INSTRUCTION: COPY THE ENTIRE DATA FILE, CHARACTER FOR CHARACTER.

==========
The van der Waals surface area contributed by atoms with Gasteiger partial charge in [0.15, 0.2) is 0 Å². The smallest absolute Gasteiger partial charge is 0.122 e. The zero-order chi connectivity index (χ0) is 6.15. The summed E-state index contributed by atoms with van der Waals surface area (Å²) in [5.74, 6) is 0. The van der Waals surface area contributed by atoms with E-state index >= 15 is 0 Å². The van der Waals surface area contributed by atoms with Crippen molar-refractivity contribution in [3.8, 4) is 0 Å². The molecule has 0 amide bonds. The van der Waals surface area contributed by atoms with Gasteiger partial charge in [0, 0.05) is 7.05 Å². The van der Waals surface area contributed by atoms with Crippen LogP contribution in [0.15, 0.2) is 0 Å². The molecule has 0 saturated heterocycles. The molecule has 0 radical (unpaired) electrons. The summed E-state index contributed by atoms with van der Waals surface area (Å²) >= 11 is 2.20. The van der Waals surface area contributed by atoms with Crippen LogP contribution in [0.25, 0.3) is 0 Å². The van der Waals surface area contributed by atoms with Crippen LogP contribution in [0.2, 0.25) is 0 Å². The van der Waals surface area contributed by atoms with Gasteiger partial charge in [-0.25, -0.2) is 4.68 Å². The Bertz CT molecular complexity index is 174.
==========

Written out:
The van der Waals surface area contributed by atoms with Gasteiger partial charge in [0.15, 0.2) is 0 Å². The smallest absolute Gasteiger partial charge is 0.122 e. The zero-order chi connectivity index (χ0) is 6.15. The summed E-state index contributed by atoms with van der Waals surface area (Å²) in [5.74, 6) is 0. The van der Waals surface area contributed by atoms with E-state index >= 15 is 0 Å². The van der Waals surface area contributed by atoms with Crippen molar-refractivity contribution in [3.8, 4) is 0 Å². The molecule has 0 amide bonds. The van der Waals surface area contributed by atoms with Gasteiger partial charge in [0, 0.05) is 7.05 Å². The van der Waals surface area contributed by atoms with Crippen LogP contribution in [0.15, 0.2) is 0 Å². The molecule has 0 saturated heterocycles. The molecule has 0 radical (unpaired) electrons. The summed E-state index contributed by atoms with van der Waals surface area (Å²) >= 11 is 2.20. The van der Waals surface area contributed by atoms with Crippen LogP contribution in [0.25, 0.3) is 0 Å². The van der Waals surface area contributed by atoms with Crippen LogP contribution in [0.2, 0.25) is 0 Å². The van der Waals surface area contributed by atoms with Gasteiger partial charge in [-0.25, -0.2) is 4.68 Å². The Bertz CT molecular complexity index is 174.